As an ax hits the federal budget, the University is joining a herd of universities to pressure the government for research funds and student aid.
GW relies on relationship-building with federal staffers rather than direct lobbying, an approach seen across higher education to cut lobbying expenditures – even in the face of the automatic budget cuts enacted last week, director of federal government relations Kent Springfield said.
Now universities are having a “we-need-to-pull-together moment,” Springfield said. The University joined a group of universities that advocates for science research funding, he added.
GW has not spent any money or hired employees to lobby the federal government since 2007.
“It’s not that helpful to bring in a big fancy firm to say, ‘Stop sequestration.’ It’s not within their power to do that,” Springfield said. “If you’re going to use all that money – and we’re cognizant of when we’re using tuition dollars – what are we going to get out of that process?”
The University spent about $1.5 million from 2003 to 2006 on federal lobbying, according to the Center for Responsive Politics, advocating for transportation and research projects.
On the local level, GW spent $3,824 on lobbying the D.C. and Virginia governments two years ago, according to tax filings, through the firm McGuireWoods. It lobbied the Virginia legislature for tuition assistance for a nursing program.
Springfield said GW has continued to see its approach as more cost-effective, especially after a federal earmarks ban two years ago and no D.C. senators to lobby.
Competitor schools like Boston University and Georgetown University have spent significantly more on lobbying recently, dishing out $1.5 million and $40,000 last year, respectively.
“There’s been a sense that in the past [universities have] all sort of fought for our own little piece,” Springfield said. “Across the board, people need to explain the value of what we’re doing and not put each other down.”
One example of a GW pitch to Congress is collecting funding for an autism research center by organizing an “autism day” centered around a presentation on Capitol Hill last September to Rep. Jim Moran, D-Va.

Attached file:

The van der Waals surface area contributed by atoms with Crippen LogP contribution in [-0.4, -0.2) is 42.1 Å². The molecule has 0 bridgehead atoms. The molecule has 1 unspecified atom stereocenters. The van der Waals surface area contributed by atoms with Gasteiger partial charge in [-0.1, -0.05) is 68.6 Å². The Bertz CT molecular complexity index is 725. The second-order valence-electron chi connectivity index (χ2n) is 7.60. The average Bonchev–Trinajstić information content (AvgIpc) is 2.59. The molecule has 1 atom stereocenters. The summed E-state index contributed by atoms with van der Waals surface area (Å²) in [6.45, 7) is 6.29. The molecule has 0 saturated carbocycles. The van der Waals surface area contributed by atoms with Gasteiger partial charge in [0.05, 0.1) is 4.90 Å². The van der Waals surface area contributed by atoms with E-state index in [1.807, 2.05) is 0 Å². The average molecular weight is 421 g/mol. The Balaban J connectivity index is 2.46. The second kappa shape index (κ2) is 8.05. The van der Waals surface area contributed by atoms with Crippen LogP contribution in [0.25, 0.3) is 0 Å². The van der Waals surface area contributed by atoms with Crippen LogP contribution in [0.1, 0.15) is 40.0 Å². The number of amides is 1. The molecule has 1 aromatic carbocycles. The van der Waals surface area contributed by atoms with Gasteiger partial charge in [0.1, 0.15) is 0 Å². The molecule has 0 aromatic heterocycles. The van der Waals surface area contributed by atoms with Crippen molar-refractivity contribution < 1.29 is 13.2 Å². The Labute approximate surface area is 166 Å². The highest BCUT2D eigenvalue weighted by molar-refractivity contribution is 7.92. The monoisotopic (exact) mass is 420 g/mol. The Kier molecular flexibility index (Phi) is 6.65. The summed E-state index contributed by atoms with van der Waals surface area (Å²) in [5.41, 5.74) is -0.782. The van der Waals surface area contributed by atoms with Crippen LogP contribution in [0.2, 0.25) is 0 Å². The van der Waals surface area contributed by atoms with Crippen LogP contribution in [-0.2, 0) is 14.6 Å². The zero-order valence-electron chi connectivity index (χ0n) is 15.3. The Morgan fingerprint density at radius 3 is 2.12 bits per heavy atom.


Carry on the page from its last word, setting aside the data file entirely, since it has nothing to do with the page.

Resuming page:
“We’ve really had an effort to raise the University’s profile on a science advocacy side that didn’t really exist before,” Springfield said. “I walked into a lot of meetings where people were surprised to see GW there.”
Russ Choma, a reporter for the Center for Responsive Politics, said the strategy might not be effective, but is common among higher education organizations and universities, which pulled back on lobbying more than any other industry last year.
“Lobbying definitely pays off, and it’s hard to get something in Washington without asking for it,” he said. “Sequestration is a big deal because of the research money and they’re concerned about it, but a lot of universities are also constrained.“
The University earned almost half of its federal awards, or about $53 million, from the National Institutes of Health for research grants last fiscal year. The NIH took a 5.1 percent hit March 1 when sequestration went into effect, and will grant fewer competing awards.
David Moore, senior director of government relations at the Association of American Medical Colleges, which spent $2.2 million on lobbying last year for its member schools like GW, said the hit has the group of universities looking for answers.
“Certainly there are challenges as the fiscal environment becomes more constrained. Institutions and associations have to work harder to make the case to ensure funding in those areas,” Moore said.
This article was updated March 7, 2013 to reflect the following:
The hatchet incorrectly referred to the Association of American Medical Colleges as the American Association of Medical Colleges. We regret this error.